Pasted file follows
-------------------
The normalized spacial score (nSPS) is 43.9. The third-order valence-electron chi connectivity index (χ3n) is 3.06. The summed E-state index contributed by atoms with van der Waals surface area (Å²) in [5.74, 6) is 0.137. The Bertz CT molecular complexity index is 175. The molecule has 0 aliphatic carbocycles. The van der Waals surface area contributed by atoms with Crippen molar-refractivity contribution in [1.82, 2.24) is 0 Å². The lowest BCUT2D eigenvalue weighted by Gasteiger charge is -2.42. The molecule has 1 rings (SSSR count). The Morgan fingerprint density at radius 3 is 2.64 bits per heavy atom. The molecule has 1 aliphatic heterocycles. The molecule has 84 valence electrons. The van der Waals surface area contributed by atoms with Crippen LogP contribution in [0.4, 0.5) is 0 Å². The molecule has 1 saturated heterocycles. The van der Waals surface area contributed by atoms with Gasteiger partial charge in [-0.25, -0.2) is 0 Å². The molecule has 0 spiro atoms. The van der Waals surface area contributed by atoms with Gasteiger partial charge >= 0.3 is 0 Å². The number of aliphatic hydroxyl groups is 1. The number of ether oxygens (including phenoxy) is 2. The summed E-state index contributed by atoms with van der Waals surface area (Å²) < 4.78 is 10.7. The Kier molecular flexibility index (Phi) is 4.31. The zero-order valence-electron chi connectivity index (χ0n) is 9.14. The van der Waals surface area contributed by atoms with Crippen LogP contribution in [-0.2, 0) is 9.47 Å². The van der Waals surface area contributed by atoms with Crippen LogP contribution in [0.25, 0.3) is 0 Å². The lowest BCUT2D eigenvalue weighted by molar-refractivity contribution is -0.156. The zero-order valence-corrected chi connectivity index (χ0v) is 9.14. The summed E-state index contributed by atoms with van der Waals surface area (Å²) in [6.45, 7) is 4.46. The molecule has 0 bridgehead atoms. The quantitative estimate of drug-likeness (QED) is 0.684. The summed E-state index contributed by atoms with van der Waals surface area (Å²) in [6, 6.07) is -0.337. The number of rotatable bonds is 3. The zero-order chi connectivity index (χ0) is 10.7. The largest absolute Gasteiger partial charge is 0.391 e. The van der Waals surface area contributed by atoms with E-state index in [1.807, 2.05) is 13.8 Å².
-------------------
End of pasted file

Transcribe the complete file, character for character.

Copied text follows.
The normalized spacial score (nSPS) is 43.9. The third-order valence-electron chi connectivity index (χ3n) is 3.06. The summed E-state index contributed by atoms with van der Waals surface area (Å²) in [5.74, 6) is 0.137. The Bertz CT molecular complexity index is 175. The molecule has 0 aliphatic carbocycles. The van der Waals surface area contributed by atoms with Crippen molar-refractivity contribution in [1.82, 2.24) is 0 Å². The lowest BCUT2D eigenvalue weighted by Gasteiger charge is -2.42. The molecule has 1 rings (SSSR count). The Morgan fingerprint density at radius 3 is 2.64 bits per heavy atom. The molecule has 1 aliphatic heterocycles. The molecule has 84 valence electrons. The van der Waals surface area contributed by atoms with Crippen LogP contribution in [0.4, 0.5) is 0 Å². The molecule has 1 saturated heterocycles. The van der Waals surface area contributed by atoms with Gasteiger partial charge in [-0.25, -0.2) is 0 Å². The molecule has 0 spiro atoms. The van der Waals surface area contributed by atoms with Gasteiger partial charge >= 0.3 is 0 Å². The number of aliphatic hydroxyl groups is 1. The number of ether oxygens (including phenoxy) is 2. The summed E-state index contributed by atoms with van der Waals surface area (Å²) < 4.78 is 10.7. The Kier molecular flexibility index (Phi) is 4.31. The zero-order valence-electron chi connectivity index (χ0n) is 9.14. The van der Waals surface area contributed by atoms with Crippen LogP contribution in [-0.2, 0) is 9.47 Å². The van der Waals surface area contributed by atoms with Crippen LogP contribution in [0.25, 0.3) is 0 Å². The lowest BCUT2D eigenvalue weighted by molar-refractivity contribution is -0.156. The zero-order valence-corrected chi connectivity index (χ0v) is 9.14. The summed E-state index contributed by atoms with van der Waals surface area (Å²) in [6.45, 7) is 4.46. The molecule has 0 bridgehead atoms. The quantitative estimate of drug-likeness (QED) is 0.684. The summed E-state index contributed by atoms with van der Waals surface area (Å²) in [6, 6.07) is -0.337. The number of rotatable bonds is 3. The zero-order chi connectivity index (χ0) is 10.7. The largest absolute Gasteiger partial charge is 0.391 e. The van der Waals surface area contributed by atoms with E-state index in [1.807, 2.05) is 13.8 Å².